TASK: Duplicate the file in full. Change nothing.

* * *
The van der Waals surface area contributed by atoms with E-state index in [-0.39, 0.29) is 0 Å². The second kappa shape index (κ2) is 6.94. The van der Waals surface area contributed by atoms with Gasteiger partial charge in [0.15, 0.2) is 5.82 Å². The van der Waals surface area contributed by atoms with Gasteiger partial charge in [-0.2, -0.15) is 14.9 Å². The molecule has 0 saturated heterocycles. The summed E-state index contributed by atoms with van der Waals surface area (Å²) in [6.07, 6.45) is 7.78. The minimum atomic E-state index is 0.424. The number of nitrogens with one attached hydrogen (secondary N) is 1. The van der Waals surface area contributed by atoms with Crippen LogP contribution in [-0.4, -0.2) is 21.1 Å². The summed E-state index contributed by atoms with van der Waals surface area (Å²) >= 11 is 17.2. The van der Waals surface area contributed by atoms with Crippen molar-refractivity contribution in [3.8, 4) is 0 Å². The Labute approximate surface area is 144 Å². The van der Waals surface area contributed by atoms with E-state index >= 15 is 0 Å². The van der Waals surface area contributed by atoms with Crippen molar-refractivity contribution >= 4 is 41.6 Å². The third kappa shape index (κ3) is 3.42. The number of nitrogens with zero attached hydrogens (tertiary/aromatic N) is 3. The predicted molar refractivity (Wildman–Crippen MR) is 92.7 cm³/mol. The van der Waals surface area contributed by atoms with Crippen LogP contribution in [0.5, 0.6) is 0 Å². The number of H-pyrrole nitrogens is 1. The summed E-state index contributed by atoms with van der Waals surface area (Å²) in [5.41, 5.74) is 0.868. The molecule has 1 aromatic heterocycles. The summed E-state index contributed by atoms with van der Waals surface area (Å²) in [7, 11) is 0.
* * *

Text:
The van der Waals surface area contributed by atoms with E-state index in [-0.39, 0.29) is 0 Å². The second kappa shape index (κ2) is 6.94. The van der Waals surface area contributed by atoms with Gasteiger partial charge in [0.15, 0.2) is 5.82 Å². The van der Waals surface area contributed by atoms with Gasteiger partial charge in [-0.2, -0.15) is 14.9 Å². The molecule has 0 saturated heterocycles. The summed E-state index contributed by atoms with van der Waals surface area (Å²) in [6.07, 6.45) is 7.78. The minimum atomic E-state index is 0.424. The number of nitrogens with one attached hydrogen (secondary N) is 1. The van der Waals surface area contributed by atoms with Crippen LogP contribution in [-0.4, -0.2) is 21.1 Å². The summed E-state index contributed by atoms with van der Waals surface area (Å²) >= 11 is 17.2. The van der Waals surface area contributed by atoms with Crippen molar-refractivity contribution in [3.8, 4) is 0 Å². The Labute approximate surface area is 144 Å². The van der Waals surface area contributed by atoms with E-state index >= 15 is 0 Å². The van der Waals surface area contributed by atoms with Crippen molar-refractivity contribution >= 4 is 41.6 Å². The third kappa shape index (κ3) is 3.42. The number of nitrogens with zero attached hydrogens (tertiary/aromatic N) is 3. The predicted molar refractivity (Wildman–Crippen MR) is 92.7 cm³/mol. The van der Waals surface area contributed by atoms with Crippen LogP contribution in [0.5, 0.6) is 0 Å². The number of H-pyrrole nitrogens is 1. The summed E-state index contributed by atoms with van der Waals surface area (Å²) in [5.41, 5.74) is 0.868. The molecule has 1 aromatic heterocycles. The summed E-state index contributed by atoms with van der Waals surface area (Å²) in [7, 11) is 0.